News Brief

Rental And Occupancy Levels Remain Higher For Green Office Buildings

A new report verifies the greater value of environmental certification in the commercial real estate market

A new study shows that properties that hold environmental certifications, like this one at 1225 Connecticut Avenue (LEED Platinum), enjoy higher rent and occupancy levels than non-certified properties. 

Photo: AgnosticPreachersKid. License: CC BY-SA 3.0.
A recently published working paper by Nils Kok, Maastricht University, and Rogier Holtermans, University of Southern California, demonstrates that the demand in the commercial real estate market for “green” space continues to grow, enabling owners to command higher leasing rates.

The researchers recorded the quarterly rental statistics for 25,690 environmentally certified and non-certified commercial office buildings from 2004 to 2013, and found that properties with environmental certifications (Energy Star or LEED) were found to have higher rental, occupancy, and pricing levels than non-certified properties. Specifically, office buildings with Energy Star ratings leased for 1.5% more than non-rated buildings and buildings certified under LEED leased for 2.3% more.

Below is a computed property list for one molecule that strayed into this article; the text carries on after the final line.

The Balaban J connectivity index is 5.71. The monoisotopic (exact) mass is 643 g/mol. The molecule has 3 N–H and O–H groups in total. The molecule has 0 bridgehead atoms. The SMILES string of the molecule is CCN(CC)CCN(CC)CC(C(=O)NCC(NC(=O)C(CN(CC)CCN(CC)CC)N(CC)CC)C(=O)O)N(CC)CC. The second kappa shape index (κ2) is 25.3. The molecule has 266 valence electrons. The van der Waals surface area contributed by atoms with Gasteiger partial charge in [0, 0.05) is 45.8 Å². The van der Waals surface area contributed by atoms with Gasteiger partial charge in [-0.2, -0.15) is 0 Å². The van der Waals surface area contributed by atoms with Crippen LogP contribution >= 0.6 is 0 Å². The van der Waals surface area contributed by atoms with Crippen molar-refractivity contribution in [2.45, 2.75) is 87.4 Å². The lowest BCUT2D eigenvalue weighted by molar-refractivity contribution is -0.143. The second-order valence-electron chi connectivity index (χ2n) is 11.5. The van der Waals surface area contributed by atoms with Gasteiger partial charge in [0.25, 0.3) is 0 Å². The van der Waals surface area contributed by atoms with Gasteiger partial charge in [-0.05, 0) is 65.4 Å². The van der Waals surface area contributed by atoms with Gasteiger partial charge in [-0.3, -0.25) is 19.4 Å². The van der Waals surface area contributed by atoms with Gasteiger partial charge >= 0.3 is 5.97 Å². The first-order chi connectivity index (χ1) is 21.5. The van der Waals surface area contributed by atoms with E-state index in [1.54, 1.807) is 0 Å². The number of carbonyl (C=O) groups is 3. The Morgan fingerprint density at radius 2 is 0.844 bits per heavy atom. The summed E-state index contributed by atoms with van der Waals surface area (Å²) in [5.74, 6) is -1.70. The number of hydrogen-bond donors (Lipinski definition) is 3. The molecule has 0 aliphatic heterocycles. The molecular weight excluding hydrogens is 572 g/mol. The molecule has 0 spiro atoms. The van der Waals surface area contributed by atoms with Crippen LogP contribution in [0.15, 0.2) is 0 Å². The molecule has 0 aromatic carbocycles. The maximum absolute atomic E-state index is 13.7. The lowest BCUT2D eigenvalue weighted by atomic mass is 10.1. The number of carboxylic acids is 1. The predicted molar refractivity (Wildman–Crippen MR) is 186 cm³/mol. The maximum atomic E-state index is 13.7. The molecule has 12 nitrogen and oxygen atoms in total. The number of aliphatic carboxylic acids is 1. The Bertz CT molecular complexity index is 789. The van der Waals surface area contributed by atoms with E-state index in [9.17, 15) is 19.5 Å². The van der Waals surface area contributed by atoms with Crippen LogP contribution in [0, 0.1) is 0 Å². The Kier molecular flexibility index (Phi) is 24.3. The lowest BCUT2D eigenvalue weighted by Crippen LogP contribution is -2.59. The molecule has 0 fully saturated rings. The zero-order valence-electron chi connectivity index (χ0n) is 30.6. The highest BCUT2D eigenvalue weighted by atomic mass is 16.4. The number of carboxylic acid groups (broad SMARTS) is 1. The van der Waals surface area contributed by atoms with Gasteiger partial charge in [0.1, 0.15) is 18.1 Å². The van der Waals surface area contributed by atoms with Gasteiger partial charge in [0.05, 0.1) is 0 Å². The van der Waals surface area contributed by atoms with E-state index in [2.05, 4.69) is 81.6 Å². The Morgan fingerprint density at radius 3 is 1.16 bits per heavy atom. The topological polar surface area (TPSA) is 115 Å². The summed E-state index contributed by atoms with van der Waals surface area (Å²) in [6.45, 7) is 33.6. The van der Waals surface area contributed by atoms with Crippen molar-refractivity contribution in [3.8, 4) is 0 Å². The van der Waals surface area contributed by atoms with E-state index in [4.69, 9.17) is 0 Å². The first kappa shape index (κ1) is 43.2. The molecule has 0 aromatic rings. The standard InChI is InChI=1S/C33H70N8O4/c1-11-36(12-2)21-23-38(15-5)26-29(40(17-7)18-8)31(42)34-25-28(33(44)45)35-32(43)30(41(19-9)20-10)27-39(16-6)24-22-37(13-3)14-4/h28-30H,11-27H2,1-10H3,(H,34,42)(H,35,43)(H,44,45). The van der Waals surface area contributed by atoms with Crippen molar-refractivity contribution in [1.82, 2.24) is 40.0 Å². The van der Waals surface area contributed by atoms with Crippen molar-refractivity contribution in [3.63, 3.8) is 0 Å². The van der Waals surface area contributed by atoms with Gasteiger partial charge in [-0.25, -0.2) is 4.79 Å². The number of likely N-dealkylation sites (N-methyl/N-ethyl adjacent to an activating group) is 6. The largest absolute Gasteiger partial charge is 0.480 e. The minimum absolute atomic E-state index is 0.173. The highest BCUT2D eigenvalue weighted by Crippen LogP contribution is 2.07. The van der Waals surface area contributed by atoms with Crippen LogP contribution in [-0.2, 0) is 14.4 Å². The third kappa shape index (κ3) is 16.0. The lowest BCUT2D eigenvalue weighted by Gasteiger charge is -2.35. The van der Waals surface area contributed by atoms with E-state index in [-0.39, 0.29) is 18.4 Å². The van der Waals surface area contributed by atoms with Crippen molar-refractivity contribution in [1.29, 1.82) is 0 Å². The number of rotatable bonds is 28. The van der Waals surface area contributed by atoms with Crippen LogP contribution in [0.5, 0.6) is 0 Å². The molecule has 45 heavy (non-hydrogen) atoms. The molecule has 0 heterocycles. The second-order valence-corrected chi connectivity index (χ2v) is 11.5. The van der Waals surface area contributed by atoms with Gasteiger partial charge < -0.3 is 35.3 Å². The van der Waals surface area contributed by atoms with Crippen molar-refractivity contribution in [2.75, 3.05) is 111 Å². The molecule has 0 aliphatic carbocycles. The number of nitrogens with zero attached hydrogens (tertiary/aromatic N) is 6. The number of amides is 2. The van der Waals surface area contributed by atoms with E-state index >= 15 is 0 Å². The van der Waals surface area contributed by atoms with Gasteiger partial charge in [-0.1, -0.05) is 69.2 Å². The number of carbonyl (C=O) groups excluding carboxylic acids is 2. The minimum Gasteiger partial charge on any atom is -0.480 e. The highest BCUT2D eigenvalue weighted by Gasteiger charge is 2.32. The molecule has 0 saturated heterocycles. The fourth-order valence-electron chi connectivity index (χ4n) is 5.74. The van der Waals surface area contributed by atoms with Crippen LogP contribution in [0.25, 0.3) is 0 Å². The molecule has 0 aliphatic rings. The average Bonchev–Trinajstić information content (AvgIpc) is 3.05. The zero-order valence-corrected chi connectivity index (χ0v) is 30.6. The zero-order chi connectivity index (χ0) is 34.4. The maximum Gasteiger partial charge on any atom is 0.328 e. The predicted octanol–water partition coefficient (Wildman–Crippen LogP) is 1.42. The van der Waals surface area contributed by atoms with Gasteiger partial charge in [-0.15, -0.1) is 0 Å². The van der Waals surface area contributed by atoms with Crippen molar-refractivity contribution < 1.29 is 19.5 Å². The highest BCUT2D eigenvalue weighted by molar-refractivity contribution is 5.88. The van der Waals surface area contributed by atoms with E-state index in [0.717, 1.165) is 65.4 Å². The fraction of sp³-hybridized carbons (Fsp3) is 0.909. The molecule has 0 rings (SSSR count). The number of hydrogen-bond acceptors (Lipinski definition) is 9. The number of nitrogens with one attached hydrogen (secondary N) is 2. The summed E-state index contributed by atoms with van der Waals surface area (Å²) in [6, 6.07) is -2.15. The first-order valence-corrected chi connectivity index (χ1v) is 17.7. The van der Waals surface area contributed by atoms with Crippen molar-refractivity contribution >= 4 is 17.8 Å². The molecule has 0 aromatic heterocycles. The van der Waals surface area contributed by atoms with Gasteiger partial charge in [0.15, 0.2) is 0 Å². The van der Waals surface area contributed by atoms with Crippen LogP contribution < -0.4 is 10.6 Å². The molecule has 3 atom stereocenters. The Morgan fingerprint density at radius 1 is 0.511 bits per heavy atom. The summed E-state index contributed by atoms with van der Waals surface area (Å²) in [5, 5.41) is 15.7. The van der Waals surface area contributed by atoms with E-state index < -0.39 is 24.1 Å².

This demand has translated into a striking conversion of the market. In a survey of the 30 largest U.S. commercial real estate markets, the researchers documented that the average share of environmentally certified space grew from 4.6% in 2005 to 38.6% by the end of 2014.

Interestingly, the value of environmental certification varied based on a few different factors. For example, the researchers found that:

  • the value of LEED certification was higher for newly constructed buildings than for existing buildings;
  • certain LEED credit categories, such as Water Efficiency, Materials and Resources, and Sustainable Sites, have a larger impact on rental value than other credit categories;
  • environmental certifications were more valuable in locations with more extreme climates, even accounting for local energy prices.

Nevertheless, Kok and Holtermans make the case that environmental certifications generally bring value to commercial real estate—if only by partially correcting for information asymmetry in the market, or the current inability for consumers to access building performance information.

For more information:

European Centre for Corporate Engagement
corporate-engagement.com

Published April 4, 2017

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